One of the highlights of visiting another culture is the experience surrounding gatherings, food, and conversation. Even in the US, there are so many differences in cities, states, and regions. Well, in my humble opinion, Atlanta has stepped up its game by building a separate international terminal. The place is ridiculously beautiful, and compares nicely to some other major cities’ international airports.
However, I have a bone to pick with the concessions offerings, one of my all-time favorite restaurants that has previously shunned Georgia. While offered in half of the states in the US, this little brother or sister of PF Chang’s has a single venue in Georgia. Conveniently tucked INSIDE the terminal, Pei Wei does not even recognize the location on their website. I would have gone on international flights just to sample the loveliness that is Pei Wei. Of course, Michael and I had lunch on the way to the airport, so I wasn’t even remotely hungry, and, to be honest, the menu is a shrunken, waif-like version of the regular super-duper menu available at full venues. If I could have, I would have eaten a whole other lunch just to enjoy their food, but I think that putting me on a plane is volatile enough without the addition of two lunches under my belt, as it were. Oh, Pei Wei, how could you treat me like this? Perhaps you could send me a gift card to PF Chang’s in the meantime?
Second, my luggage arrived. Of course, I had to go pick it up, because it had to go through customs as an international piece of luggage from outside of the EU. However, the 45Euros that I spent on taxi fare was probably less than what I would have paid to replace my clothes while I am here in Spain. Plus, since the airport here is medium-sized, the customs process was simply running my bag through a scanner. That’s it. Thirty seconds, tops. The rest of the time was paperwork, speaking to a very nice lady through a glass barrier, and sharing my passport with anyone within an arm’s reach.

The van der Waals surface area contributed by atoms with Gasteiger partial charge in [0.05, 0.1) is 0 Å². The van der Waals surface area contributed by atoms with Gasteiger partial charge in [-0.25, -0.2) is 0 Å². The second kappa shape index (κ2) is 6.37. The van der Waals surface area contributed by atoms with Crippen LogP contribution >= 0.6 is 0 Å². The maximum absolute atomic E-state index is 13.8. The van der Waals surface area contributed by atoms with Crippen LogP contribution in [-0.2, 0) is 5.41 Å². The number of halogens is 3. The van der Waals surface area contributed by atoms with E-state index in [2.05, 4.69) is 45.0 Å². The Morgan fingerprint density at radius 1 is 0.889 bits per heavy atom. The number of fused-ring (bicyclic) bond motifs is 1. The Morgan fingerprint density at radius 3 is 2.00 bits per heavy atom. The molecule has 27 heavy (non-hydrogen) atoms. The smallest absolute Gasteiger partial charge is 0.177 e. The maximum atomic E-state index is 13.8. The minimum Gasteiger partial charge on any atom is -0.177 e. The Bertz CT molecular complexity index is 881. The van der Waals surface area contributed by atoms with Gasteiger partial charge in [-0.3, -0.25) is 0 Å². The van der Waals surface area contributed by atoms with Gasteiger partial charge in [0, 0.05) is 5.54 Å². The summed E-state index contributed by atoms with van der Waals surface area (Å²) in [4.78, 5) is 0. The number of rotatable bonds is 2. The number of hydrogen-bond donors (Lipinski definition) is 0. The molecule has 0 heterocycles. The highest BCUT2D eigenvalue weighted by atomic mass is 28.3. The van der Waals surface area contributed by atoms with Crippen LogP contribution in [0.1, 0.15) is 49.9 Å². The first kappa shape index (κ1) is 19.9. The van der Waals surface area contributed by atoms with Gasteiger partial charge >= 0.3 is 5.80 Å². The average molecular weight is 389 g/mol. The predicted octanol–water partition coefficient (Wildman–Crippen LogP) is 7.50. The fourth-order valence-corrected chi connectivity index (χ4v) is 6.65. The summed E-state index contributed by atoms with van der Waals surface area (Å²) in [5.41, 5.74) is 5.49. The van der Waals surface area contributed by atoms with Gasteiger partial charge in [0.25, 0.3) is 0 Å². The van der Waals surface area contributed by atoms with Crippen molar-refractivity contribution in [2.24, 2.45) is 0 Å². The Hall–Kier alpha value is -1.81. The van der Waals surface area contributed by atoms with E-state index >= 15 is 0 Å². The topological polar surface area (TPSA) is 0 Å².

Additionally, one of my taxi drivers, Miguel, and I had a fantastic conversation about Valencia, Spain, the US, and economy politics as we zipped along to the airport. Even better, he understood that it takes me forever to pull words out of my brain to come trundling out of my mouth, conjugated and gender-ized. Thanks, Miguel, for your enthusiastic approach to helping me speak Spanish!
The pictures below are little tidbits of the new Atlanta International Terminal, and exactly what I wanted. In Spain, many corner restaurants have a “daily plate” or what we used to call a “blue plate special.” Very different from the American “meat-and-three”-vegetables commonly featured on the Food Network’s Diners, Drive-ins, and Dives, these daily specials are awesome and frequently changed with the addition of a few standards. The price is low, the venue is colorful, and the waitress (today, at least) did not flinch at my dumb looks as I was desperately translating her question in my head so I could barf out an answer. Thankfully, that didn’t happen with my food: paella verduras, or paella with vegetables.
Oh, one more note: I was sitting outside on a street corner for lunch. I took a picture looking down the street. Valencia is serious about its greenery on the streets, and you can see what I captured: The beautiful Valencia oranges.
Right there! On the left! Pei Wei! Oh, wait… I’m not hungry. 🙁
If you look reallyclosely, you’ll see that the time for departure reads: Paris / Now 7:15P. Thankfully, that was the only delay. And Pei Wei was mocking me the entire time.